The son of the legend replied: “The answer is, I don’t know specifically why he doesn’t like me or this animosity exists. Maybe because I’m the son of Julio Cesar Chavez, I don’t know. That could be one of the reasons…I can tell you this: I am the son of a legend, but some of — all of my accomplishments have come from my work. I’m the one who wins these fights, and I think one of the reasons they picked me is because I put on good fights. And I’m the type of fighter that people want to see, and they know that this fight with me will generate bigger revenue, and that’s another reason why this fight is happening.”
Some prone to be dubious of Junior, who has in the past treated weight limit like conservative speed limits on smooth and open highways, while driving a muscle car, are hopeful that this time, he has his head screwed on straight and tight.
“The difference is I was listening to my corner, Mr. Beristain, he had me doing certain training and I did it. It was very difficult in the beginning getting used to this new regimen, but it’s something that I did. I followed it and I think that’s the difference in this fight.”
Also, he’s working with Memo Heredia, a strength and conditioning coach with a degree in chemistry, who has had good results in overseeing boxers desiring weight loss and making weight.
The boxer spoke on the issue. “Also, with regards to the weight, I’m close to making weight already and I’ve done everything I’ve been asked to do with regards to my diet. It’s not easy, but I know when I focus on my diet and when I focus on making weight, I can do it. I’ve done it before, and this is just one additional time I’m doing it.”
OK, bottom line time — will you knock out Canelo?
“Yes, I feel I can,” Chavez Jr. said. “I feel that I’m a bigger guy. I fought at light heavyweight. He’s never thought fighters this size, and because of that, if things pan out and I get the right shot, I think of course it can happen.
Sorry to be that bearer of the bad news, the dark cloud dude. But Junior was asked if he’d thought about retiring before. His answer: “It may have crossed my mind at some point, obviously after the Fonfara fight and the Reyes fight, those were two fights where I don’t think that I had the same amount of passion that I needed to have. But this fight is a lot different. This fight has created a lot of passion in me, a lot of enthusiasm, and I think that that’s the difference in this. Excited about this fight, and I think that you’re going to see a different Julio that’s excited.”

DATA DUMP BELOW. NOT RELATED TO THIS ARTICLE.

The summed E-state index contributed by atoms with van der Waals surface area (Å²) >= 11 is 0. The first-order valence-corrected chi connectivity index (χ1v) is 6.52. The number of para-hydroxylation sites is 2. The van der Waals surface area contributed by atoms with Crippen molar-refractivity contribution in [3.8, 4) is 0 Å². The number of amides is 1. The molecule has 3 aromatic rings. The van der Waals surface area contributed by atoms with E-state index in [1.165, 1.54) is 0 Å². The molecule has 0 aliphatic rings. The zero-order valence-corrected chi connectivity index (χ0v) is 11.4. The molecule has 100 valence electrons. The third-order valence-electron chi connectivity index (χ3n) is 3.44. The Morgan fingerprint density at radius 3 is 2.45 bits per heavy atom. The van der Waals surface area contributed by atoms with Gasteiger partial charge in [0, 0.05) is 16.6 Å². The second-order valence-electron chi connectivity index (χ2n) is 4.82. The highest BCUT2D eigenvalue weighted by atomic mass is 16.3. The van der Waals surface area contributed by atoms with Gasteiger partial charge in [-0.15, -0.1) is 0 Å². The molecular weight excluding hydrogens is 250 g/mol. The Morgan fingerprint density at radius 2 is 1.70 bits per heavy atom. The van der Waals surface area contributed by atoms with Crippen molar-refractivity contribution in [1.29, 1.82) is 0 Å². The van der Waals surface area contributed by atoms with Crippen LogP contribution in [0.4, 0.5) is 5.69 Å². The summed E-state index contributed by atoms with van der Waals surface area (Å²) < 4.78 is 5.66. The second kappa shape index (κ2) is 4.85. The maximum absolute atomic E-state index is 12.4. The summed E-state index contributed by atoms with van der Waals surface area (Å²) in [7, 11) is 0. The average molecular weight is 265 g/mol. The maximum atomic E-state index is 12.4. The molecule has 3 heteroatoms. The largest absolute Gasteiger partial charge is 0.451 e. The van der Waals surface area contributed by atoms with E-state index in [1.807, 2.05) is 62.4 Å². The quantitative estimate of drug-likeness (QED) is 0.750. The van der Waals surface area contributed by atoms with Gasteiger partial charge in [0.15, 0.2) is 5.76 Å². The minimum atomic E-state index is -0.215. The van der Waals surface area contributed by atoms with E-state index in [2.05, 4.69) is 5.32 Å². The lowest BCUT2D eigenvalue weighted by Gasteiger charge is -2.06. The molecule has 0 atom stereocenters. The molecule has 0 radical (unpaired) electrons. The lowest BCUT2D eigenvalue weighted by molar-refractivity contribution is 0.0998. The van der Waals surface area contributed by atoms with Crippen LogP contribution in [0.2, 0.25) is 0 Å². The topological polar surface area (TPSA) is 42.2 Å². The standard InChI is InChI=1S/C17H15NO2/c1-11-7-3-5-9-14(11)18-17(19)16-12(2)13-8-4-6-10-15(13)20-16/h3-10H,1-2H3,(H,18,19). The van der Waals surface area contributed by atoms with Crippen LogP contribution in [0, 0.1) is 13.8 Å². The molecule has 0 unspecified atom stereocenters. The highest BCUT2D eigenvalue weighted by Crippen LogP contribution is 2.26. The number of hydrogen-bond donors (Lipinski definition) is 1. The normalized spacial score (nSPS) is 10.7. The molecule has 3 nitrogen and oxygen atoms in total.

Mmmm, ok. Contemplating retirement is one of those crossing the line deals in this fighting life which I am tempted to say is NEVER a good indicator of future success. But no, never isn’t the right word; persons have found the fire again, enjoyed resurgences after something popped into place, mentally. Maybe that’s Junior this time…
I don’t know; the Junior who was the “aggressor” and coming forward so much against Britsch, but often in a too passive manner, advancing but not behind anything, making himself ripe to be countered…whose lack of nimble agility left him ripe for Britsch hooks to the body…I see Canelo’s insistent pressure breaking down Junior two thirds into the scheduled session.
And we circle back to that subject of momentum, can boxing keep up the good showings…
“This last fight this past weekend was exciting. It’s always an exciting event whenever there’s a heavyweight match up at this level, especially two guys who are action fighters and that’s what we saw this past weekend. And like everything in boxing, it’s about the styles. Good styles create good fights and I think that’s what happened in that fight. And I think that we’re going to build upon that this Saturday, May 6. I think that my style with my opponent is a fight set up for that kind of event: Action fight with two styles that are going to be exciting for the people.”
And that, bottom line, is what basically any and all of us hope for. Saturday, May 6, on pay per view, the son of the legend has the best possible chance to cement, in positive fashion. This being boxing, a strange sport and world, that could come through losing, in thrilling and courageous fashion.